Thanks Tris, I will post specific ways to get involved with the project on this site very soon!
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Thanks Louis for the link!
Hi Loughlin, Thanks for writing in! There’s an organization devoted to spreading the idea of families talking about postmortem plans at Thanksgiving. Makes sense as family members are gathered in one place…
not sure who this addressing i’m guessing the forum
anyways I really appreciated finding this talk on ted, its good to find something that boldy approaches the taboo of death. I’m very interested in what people here do to deal with the idea of acceptance and how others find ways not to let the concept consume your thought. I also wondered how you go about discussing with those closest to you and what methods you employ?
ok I’ve just seen your TEDtalk. a friend of mine used to be laughed at twenty odd years ago for wanting to be buried in the ground so the worms could have him, even back then I knew that althoughnwe were young hedonist musicians he was making a real moral point.
He just didnt know enough about mushrooms. we thought we knew it all when we ingested psilocybin but we were just fools!!
Fast forward to your ethical, moral and utterly beautiful project. Well it’s made a real connection with me and I want to participate. Unfortunately I’m a postgraduate student and recently separated with two beautiful teenage daughters who need every penny (cent) i can wring out of my pockets, they arent spoilt, I mean they need stuff and Im broke!!! so can I donate my corpse, I’m 45 and ridiculously healthy for a lifelong rock n roller and devout anti excerciser, so I wont be posting myself to you anytime soon, fingers crossed!!! but i want to participate, support, show solidarity or whatever I can…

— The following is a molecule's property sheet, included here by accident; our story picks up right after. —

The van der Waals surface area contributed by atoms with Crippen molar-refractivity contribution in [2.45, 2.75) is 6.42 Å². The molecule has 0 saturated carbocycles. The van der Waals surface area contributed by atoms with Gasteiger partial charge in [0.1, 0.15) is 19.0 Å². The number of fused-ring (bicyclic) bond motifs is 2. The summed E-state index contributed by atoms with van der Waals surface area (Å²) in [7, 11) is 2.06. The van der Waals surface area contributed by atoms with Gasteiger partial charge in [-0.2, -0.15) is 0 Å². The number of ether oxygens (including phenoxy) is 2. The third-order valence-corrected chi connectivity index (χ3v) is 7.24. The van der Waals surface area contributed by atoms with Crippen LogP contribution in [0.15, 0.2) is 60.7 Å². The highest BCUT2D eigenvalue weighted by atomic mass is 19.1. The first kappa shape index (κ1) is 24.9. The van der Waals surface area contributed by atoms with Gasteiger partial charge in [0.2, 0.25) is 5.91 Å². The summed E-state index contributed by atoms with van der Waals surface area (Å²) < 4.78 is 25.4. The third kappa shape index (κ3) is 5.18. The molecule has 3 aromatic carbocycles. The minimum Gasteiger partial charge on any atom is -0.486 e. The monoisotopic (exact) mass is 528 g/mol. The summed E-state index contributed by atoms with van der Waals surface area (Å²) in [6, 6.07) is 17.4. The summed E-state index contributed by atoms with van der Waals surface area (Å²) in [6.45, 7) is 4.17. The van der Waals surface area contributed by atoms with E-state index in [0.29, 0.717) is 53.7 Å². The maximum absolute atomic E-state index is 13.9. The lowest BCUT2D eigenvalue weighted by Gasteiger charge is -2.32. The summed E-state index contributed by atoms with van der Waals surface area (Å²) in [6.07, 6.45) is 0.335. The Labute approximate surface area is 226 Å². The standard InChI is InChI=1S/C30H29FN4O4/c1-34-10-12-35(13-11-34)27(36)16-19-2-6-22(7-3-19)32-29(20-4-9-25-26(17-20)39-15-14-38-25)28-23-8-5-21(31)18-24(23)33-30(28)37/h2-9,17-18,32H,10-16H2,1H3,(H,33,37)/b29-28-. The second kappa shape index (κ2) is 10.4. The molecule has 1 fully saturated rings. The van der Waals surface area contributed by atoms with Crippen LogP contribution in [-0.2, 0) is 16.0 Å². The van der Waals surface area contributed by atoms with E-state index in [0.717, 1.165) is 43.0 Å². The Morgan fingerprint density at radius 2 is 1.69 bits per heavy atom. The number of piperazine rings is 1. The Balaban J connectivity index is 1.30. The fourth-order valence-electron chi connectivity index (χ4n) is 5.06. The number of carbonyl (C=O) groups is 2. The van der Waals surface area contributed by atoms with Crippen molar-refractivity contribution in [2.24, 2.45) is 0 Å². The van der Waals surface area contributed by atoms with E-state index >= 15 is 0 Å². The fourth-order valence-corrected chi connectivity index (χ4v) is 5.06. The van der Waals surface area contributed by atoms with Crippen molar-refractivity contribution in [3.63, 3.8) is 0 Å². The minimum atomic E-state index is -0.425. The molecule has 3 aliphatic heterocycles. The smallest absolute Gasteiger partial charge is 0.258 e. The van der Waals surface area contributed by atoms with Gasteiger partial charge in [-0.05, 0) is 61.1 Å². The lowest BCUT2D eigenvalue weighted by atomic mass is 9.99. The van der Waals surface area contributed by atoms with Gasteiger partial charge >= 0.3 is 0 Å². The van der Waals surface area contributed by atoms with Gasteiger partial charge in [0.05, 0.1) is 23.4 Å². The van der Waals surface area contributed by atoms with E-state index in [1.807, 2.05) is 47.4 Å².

let me know
you are inspirational, and I guess you are well aware ofnthe other great TEDtalk on Six Ways Myceleum Can Save The Planet…
peace, respect and sincerity
The Decompiculture Society is holding a small workshop this Sunday in the Boston area if you are able to make it…
A Workshop on Making Funeral Decisions
hosted by the Decompiculture Society/Infinity Burial Project and the Boston Center for the Arts
Sunday Jan 22, 2011
Boston Center for the Arts
Arts Resource Room | Calderwood Pavilion
539 Tremont St.
Boston, MA 02116
Join the Decompiculture Society for a workshop exploring the landscape of funeral decisions. Local experts and researchers will discuss how we currently make decisions as funeral consumers, provide some guidelines in making conscientious funeral decisions, and review two alternative funeral options. Presentations will be followed by a discussion period.
Ruth Faas, Co-founder, Mourning Dove Studio
Jim McQuaid, PhD Candidate, Dept of Sociology, Boston University
Peg Lorenz, Home Funeral Guide, Peaceful Passage at Home
Carol Coan, Author, Unwrapping the Anatomical Gift
This workshop is sponsored by the Boston Center for the Arts and the Decompiculture Society, a society that promotes death awareness and acceptance and the cultivation of decomposing organisms. The Decompiculture Society is a component of the Infinity Burial Project, a project by Jae Rhim Lee, with funding from the Creative Capital Foundation.